Coronavirus: give street cleaners surgical masks or risk them walking off the job, HK warned

08-Feb-2020 Intellasia | South China Morning Post | 6:02 AM Print This Post

Tens of thousands of street cleaners and sanitation workers in Hong Kong will run out of protective face masks in two weeks and will have to stop working, their employers have said, warning piles of rubbish could be left in the streets amid the deadly coronavirus outbreak.

Critics and campaigners accused officials of passing the buck and said they had a responsibility to ensure adequate protection for the cleaners, who work for government contractors.

Hong Kong is battling a novel strain of coronavirus that originated in the central Chinese city of Wuhan, Hubei province. The flu-like virus contracted by 28,300 people worldwide has infected 24 people in the city, killing one.

Officials and health experts have advised residents to wear surgical masks when out and about, but Hongkongers have struggled to buy the face coverings, as well as disinfectant and other hygiene products, amid shortages and soaring prices.

On Thursday, the Environmental Services Contractors Alliance, a group that represents about 80 per cent of cleaning companies in the city, released a survey that polled more than 30 firms in the sector between January 31 and February 4, and revealed the industry only had enough masks to last about two weeks.

Group convenor Catherine Yan Sui-han said one company that employed about 4,000 people had already stopped giving masks to its workers, adding that 5 million masks were urgently needed, an amount that would last about 14 days.

“We don’t want to go on strike, but we may be forced out of work because some employees will not work without a mask,” she said.

“We have never had a word of complaint about our work, even during the worst days of [2003's] Sars outbreak, when we did a large amount of disinfecting work. But I fear this crisis is of a magnitude the likes of which we have not seen before.”

Yan called on the government to provide masks, in particular to the about 40,000 cleaners hired by government contractors, by dipping into stocks of those made by inmates at prison factories if necessary.

She said the government had ignored her plea. The Food and Environmental Hygiene Department said it was in regular contact with contractors on the issue of mask supplies.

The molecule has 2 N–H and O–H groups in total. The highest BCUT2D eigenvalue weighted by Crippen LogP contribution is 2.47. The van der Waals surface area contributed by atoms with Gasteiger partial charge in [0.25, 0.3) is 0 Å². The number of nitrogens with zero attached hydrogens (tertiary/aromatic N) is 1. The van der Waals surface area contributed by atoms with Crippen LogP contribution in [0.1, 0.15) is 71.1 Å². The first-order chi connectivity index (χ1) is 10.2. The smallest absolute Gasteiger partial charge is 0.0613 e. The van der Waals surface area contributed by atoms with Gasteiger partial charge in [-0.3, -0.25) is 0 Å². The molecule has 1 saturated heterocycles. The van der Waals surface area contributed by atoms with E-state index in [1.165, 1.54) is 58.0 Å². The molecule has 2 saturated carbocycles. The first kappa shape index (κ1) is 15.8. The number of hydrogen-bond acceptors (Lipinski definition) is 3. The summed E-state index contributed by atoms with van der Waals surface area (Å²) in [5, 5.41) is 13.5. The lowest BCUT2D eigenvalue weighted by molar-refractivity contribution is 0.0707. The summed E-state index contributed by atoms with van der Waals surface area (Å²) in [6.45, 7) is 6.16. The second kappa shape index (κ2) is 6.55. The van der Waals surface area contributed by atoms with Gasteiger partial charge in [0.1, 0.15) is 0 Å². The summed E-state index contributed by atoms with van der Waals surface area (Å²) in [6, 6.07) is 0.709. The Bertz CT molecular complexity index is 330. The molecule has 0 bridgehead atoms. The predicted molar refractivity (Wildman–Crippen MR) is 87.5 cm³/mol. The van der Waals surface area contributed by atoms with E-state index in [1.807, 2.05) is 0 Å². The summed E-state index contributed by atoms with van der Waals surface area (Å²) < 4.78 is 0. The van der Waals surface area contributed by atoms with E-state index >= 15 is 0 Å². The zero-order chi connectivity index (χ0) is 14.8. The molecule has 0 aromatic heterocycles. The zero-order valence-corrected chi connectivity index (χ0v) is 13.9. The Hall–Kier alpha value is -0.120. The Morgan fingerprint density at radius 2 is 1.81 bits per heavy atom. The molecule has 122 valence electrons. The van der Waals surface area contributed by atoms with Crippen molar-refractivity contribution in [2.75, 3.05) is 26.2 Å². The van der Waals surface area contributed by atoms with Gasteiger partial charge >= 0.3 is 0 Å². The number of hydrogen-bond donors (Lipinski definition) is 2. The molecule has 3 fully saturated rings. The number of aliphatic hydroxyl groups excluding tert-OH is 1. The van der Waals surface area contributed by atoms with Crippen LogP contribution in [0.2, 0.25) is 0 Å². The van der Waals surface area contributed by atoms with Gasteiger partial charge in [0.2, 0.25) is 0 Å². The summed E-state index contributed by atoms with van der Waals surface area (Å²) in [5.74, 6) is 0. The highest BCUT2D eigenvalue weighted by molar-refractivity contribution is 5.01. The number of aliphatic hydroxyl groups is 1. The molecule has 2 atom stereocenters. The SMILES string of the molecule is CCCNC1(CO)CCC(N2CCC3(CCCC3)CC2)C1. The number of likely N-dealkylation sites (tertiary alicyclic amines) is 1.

The group’s remarks were echoed by local activists and politicians. Wu Mei-lin, executive director of the Hong Kong Women Workers’ Association, a group that represents low-income workers, said some cleaners she contacted were forced to reuse the same mask for days on end, and some even resorted to cleaning old masks in the washing machine.

“Some companies have long exploited street cleaners and janitors by not providing them enough protective gear like masks and gloves, breaching contract terms,” Wu said. “This should be a wake-up call for them as low-income workers should not have to choose between their health and their work.”

Siu Sin-man, from the Association for the Rights of Industrial Accident Victims, said workers who had contracted the coronavirus due to not having a mask on during work could in theory sue the company for compensation, but proving the causal link would be difficult.

“Companies and insurance firms would challenge workers on the place of infection, and avoid paying out large sums. The government is leaving poorer workers vulnerable to health and financial ruin.”

Labour Party chair Steven Kwok Wing-kin called for an end to the privatisation of public services, and said the government should not throw under the bus the people who kept the streets clean.

“The subcontracting system is rotten to its core and past its use-by date. The government has long abdicated its responsibility, such as for providing civil servant benefits like severance pay and annual leave days to the people who actually work for the public sector,” he said.

“The government must not contract its responsibility to provide masks to workers out to private firms, and must get rid of the privatisation system once and for all.”

In a statement on Thursday, the government said it was exercising “maximum flexibility to… actively [contact] suppliers in different countries to procure the masks and necessary protective items globally”, after it was embroiled in a social media storm over an alleged bureaucratic tendering process.

The police force said it had received 109 complaints of online scams by people claiming to sell masks, with the loss of at least HK$580,000 (US$75,000) in total. It had arrested six men and two women.


Category: Hong Kong

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